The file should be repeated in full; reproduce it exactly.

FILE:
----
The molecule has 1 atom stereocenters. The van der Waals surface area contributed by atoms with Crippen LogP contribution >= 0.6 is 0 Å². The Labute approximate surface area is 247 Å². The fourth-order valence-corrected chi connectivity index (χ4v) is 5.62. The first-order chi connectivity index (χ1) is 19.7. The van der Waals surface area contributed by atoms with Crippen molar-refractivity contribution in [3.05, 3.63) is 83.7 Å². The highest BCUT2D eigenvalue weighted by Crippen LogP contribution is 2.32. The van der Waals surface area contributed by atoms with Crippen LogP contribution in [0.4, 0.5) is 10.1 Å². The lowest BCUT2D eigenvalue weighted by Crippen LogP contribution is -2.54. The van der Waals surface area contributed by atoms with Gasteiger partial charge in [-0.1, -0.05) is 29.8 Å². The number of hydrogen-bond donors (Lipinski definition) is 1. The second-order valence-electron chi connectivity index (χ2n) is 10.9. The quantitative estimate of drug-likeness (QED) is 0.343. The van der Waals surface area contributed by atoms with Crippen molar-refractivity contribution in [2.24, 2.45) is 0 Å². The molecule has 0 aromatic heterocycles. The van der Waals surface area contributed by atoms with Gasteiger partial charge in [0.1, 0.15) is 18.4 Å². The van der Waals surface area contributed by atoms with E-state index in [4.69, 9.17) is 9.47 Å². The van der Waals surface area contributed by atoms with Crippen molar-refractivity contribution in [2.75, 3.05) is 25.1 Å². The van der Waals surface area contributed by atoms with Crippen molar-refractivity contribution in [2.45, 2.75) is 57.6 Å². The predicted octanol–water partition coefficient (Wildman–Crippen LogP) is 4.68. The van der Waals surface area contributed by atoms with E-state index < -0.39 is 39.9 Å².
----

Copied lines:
The molecule has 1 atom stereocenters. The van der Waals surface area contributed by atoms with Crippen LogP contribution >= 0.6 is 0 Å². The Labute approximate surface area is 247 Å². The fourth-order valence-corrected chi connectivity index (χ4v) is 5.62. The first-order chi connectivity index (χ1) is 19.7. The van der Waals surface area contributed by atoms with Crippen molar-refractivity contribution in [3.05, 3.63) is 83.7 Å². The highest BCUT2D eigenvalue weighted by Crippen LogP contribution is 2.32. The van der Waals surface area contributed by atoms with Crippen LogP contribution in [0.4, 0.5) is 10.1 Å². The lowest BCUT2D eigenvalue weighted by Crippen LogP contribution is -2.54. The van der Waals surface area contributed by atoms with Gasteiger partial charge in [-0.1, -0.05) is 29.8 Å². The number of hydrogen-bond donors (Lipinski definition) is 1. The second-order valence-electron chi connectivity index (χ2n) is 10.9. The quantitative estimate of drug-likeness (QED) is 0.343. The van der Waals surface area contributed by atoms with Crippen molar-refractivity contribution in [2.24, 2.45) is 0 Å². The molecule has 0 aromatic heterocycles. The van der Waals surface area contributed by atoms with Gasteiger partial charge in [0.1, 0.15) is 18.4 Å². The van der Waals surface area contributed by atoms with E-state index in [4.69, 9.17) is 9.47 Å². The van der Waals surface area contributed by atoms with Crippen molar-refractivity contribution in [2.75, 3.05) is 25.1 Å². The van der Waals surface area contributed by atoms with Crippen molar-refractivity contribution in [2.45, 2.75) is 57.6 Å². The predicted octanol–water partition coefficient (Wildman–Crippen LogP) is 4.68. The van der Waals surface area contributed by atoms with E-state index < -0.39 is 39.9 Å².